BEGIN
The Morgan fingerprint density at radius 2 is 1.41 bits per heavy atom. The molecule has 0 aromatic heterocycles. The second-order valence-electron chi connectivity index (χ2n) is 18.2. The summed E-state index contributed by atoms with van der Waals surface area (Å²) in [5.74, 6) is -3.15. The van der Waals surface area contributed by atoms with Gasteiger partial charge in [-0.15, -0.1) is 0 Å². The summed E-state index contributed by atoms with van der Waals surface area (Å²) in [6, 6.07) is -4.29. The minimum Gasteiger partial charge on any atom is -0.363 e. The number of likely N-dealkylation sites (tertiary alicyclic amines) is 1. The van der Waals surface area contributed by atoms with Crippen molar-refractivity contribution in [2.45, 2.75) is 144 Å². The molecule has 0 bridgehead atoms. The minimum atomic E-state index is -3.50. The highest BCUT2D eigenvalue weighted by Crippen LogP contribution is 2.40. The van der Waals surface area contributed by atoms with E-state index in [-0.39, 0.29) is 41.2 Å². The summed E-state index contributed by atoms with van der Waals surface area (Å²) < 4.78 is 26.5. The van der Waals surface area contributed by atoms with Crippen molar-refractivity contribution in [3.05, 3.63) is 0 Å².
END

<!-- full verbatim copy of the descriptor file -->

The Morgan fingerprint density at radius 2 is 1.41 bits per heavy atom. The molecule has 0 aromatic heterocycles. The second-order valence-electron chi connectivity index (χ2n) is 18.2. The summed E-state index contributed by atoms with van der Waals surface area (Å²) in [5.74, 6) is -3.15. The van der Waals surface area contributed by atoms with Gasteiger partial charge in [-0.15, -0.1) is 0 Å². The summed E-state index contributed by atoms with van der Waals surface area (Å²) in [6, 6.07) is -4.29. The minimum Gasteiger partial charge on any atom is -0.363 e. The number of likely N-dealkylation sites (tertiary alicyclic amines) is 1. The van der Waals surface area contributed by atoms with Crippen molar-refractivity contribution in [2.45, 2.75) is 144 Å². The molecule has 0 bridgehead atoms. The minimum atomic E-state index is -3.50. The highest BCUT2D eigenvalue weighted by Crippen LogP contribution is 2.40. The van der Waals surface area contributed by atoms with E-state index in [-0.39, 0.29) is 41.2 Å². The summed E-state index contributed by atoms with van der Waals surface area (Å²) < 4.78 is 26.5. The van der Waals surface area contributed by atoms with Crippen molar-refractivity contribution in [3.05, 3.63) is 0 Å².